English

Definition of suspicion noun from the Oxford Advanced Learner's Dictionary

      

    suspicion

     noun
    noun
    BrE BrE//səˈspɪʃn//
     
    ; NAmE NAmE//səˈspɪʃn//
     
     
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  1. 1  [uncountable, countable] a feeling that somebody has done something wrong, illegal or dishonest, even though you have no proof They drove away slowly to avoid arousing suspicion. He was arrested on suspicion of murder. suspicion (that…) I have a sneaking suspicion that she's not telling the truth. My suspicions were confirmed when police raided the property. She was reluctant to voice her suspicions. His resignation seemed only to fuel suspicions. It’s time to confront him with our suspicions. see also suspect
  2. 2  [countable] suspicion (that…) a feeling or belief that something is true, even though you have no proof I have a horrible suspicion that we've come to the wrong station.
  3. 3  [uncountable, countable] the feeling that you cannot trust somebody/something Their offer was greeted with some suspicion. Water from shallow wells should be regarded with suspicion, as it may be contaminated.
  4. 4[singular] suspicion of something (formal) a small amount of something synonym hint His mouth quivered in the suspicion of a smile. Wasn’t there even a suspicion of truth in what he said?
  5. Word Familysuspect verbsuspected adjectivesuspicion nounsuspicious adjectivesuspiciously adverbsuspect noun adjective Word Origin Middle English: from Anglo-Norman French suspeciun, from medieval Latin suspectio(n-), from suspicere ‘mistrust’. The change in the second syllable was due to association with Old French suspicion (from Latin suspicio(n-) ‘suspicion’).Extra examples Boys were an immediate object of suspicion to her. He ended his athletics career under a cloud of suspicion when he refused to take a drug test. He fell under suspicion of tax evasion. Her remarks lacked even the faintest suspicion of humour. I don’t think he had the slightest suspicion anything was wrong. I have a nasty suspicion he’s organized a surprise party for me. My worst suspicions were realized when I received my redundancy notice. Our suspicions turned out to be groundless. Parked vehicles that arouse suspicion should be reported to the police. She confided her suspicions to no one but her diary. She was anxious to allay any suspicion that she had married for money. Strong suspicion attached to the victim’s boyfriend. Suspicions against the former leader remain. The finger of suspicion pointed to Gilbert Cash, a close friend of the victim. The parked car outside only served to fuel his suspicions. The police must have reasonable grounds for suspicion before they can get a search warrant. The suspicion exists that Harries is stealing money from the company safe. Their suspicions were further fuelled when both men failed to turn up to the appointment. There is strong suspicion on both sides that information is being withheld. They thought the head teacher was beyond suspicion. They viewed the new plan with great suspicion. We had our suspicions as to who did it, but nothing could be proved. an atmosphere of mutual suspicion arrested on suspicion of bribery his suspicions about the candidate’s background information that casts suspicion on one of the most powerful figures in the party odd behaviour that invites suspicion to be arrested/​detained/​held/​questioned on suspicion of something I had a horrible suspicion that we’d come to the wrong station. I have a sneaking suspicion that she’s not telling the truth. It’s time to confront him with our suspicions. The fiasco confirmed her suspicions that no thought had been put into planning the event. The police would arrive at the slightest suspicion of trouble.Idioms too good, honest, etc. to have done something wrong, illegal or dishonest Nobody who was near the scene of the crime is above suspicion.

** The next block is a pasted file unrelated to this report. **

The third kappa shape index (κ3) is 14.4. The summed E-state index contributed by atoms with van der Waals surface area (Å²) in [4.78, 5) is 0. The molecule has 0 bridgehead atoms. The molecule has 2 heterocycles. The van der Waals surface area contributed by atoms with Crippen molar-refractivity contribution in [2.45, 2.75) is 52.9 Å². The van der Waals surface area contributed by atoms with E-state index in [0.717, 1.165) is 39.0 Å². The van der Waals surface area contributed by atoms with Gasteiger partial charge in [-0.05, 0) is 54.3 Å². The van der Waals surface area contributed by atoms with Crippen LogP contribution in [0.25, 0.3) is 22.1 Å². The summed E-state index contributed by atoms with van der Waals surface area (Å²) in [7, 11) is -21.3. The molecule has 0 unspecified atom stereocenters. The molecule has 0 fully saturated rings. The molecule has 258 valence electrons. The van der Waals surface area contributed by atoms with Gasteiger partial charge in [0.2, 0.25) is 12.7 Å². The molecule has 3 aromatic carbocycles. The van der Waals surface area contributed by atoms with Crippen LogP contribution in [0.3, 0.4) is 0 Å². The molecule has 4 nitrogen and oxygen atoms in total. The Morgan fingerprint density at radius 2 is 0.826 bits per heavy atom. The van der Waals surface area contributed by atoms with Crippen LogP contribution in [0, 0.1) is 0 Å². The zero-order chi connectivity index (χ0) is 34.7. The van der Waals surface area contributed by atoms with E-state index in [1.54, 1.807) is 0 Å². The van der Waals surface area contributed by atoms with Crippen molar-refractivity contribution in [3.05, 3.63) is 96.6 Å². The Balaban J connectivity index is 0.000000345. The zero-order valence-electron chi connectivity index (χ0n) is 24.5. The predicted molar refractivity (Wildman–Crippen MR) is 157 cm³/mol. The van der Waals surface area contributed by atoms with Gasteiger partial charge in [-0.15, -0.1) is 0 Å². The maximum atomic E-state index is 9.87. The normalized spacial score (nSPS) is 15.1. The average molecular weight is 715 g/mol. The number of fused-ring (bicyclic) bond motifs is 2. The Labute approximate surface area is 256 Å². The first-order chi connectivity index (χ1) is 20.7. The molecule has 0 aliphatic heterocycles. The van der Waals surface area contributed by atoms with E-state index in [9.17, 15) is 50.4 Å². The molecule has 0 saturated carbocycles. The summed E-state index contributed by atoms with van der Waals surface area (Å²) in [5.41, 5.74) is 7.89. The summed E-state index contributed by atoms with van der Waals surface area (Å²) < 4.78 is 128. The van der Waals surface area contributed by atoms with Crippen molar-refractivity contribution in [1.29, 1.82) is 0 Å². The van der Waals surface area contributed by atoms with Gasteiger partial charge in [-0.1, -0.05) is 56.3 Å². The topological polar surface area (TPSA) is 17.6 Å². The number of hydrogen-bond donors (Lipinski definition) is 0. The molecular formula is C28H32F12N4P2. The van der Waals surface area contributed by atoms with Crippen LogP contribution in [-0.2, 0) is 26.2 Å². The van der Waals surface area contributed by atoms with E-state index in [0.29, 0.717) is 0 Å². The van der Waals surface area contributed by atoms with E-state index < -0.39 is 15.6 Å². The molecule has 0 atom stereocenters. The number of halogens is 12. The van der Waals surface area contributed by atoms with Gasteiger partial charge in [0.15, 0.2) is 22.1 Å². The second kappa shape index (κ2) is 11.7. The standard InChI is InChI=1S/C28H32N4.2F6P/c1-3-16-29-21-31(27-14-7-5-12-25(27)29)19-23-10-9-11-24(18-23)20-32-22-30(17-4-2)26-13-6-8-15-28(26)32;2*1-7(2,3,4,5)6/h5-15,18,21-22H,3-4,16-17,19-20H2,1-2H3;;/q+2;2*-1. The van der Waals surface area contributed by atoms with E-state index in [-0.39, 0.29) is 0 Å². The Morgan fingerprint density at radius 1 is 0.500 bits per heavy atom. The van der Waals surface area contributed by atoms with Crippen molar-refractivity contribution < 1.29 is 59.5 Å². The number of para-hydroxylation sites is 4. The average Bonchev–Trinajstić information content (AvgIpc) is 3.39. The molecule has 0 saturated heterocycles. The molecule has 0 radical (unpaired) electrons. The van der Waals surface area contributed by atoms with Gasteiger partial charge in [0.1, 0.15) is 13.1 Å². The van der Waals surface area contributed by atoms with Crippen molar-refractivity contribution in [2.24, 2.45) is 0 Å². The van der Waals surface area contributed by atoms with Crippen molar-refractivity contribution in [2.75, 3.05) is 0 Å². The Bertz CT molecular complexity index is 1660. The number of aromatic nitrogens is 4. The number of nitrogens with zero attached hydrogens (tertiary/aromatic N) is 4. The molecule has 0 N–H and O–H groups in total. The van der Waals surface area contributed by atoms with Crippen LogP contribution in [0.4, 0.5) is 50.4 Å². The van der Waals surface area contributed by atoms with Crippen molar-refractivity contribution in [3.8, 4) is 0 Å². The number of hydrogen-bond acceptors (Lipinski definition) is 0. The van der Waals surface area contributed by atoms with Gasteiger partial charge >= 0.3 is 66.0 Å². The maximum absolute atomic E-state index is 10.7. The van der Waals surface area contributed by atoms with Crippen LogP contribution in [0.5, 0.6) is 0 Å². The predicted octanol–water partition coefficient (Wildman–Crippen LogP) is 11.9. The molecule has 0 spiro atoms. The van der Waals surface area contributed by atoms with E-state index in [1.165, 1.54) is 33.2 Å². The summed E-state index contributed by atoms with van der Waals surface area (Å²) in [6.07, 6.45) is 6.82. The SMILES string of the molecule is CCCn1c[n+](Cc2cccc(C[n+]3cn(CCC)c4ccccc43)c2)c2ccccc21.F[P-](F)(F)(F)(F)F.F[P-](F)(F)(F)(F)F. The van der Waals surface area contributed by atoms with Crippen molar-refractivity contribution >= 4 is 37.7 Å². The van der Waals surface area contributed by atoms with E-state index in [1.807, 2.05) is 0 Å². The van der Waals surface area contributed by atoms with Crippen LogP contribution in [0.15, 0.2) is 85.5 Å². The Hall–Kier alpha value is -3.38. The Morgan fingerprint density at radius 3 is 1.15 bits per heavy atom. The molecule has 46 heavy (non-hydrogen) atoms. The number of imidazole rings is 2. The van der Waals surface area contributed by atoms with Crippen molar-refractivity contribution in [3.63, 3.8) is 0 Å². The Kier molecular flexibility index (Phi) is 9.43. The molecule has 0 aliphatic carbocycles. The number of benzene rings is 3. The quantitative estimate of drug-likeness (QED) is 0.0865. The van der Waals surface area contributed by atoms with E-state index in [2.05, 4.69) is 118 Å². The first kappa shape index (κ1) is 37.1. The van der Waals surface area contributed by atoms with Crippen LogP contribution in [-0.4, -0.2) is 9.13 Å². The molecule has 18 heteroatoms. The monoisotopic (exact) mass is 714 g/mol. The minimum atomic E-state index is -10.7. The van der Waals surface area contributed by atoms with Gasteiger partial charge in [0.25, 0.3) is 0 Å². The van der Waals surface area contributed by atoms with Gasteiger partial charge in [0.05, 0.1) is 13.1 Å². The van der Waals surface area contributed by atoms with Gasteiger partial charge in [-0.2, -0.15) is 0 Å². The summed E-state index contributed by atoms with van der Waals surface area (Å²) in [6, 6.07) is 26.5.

the finger of suspicion
     
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    if the finger of suspicion points or is pointed at somebody, they are suspected of having committed a crime, being responsible for something, etc.
    under suspicion (of something)
     
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    suspected of doing something wrong, illegal or dishonest The whole family is currently under suspicion of her murder. A number of doctors came under suspicion of unethical behaviour.
See the Oxford Advanced American Dictionary entry: suspicion

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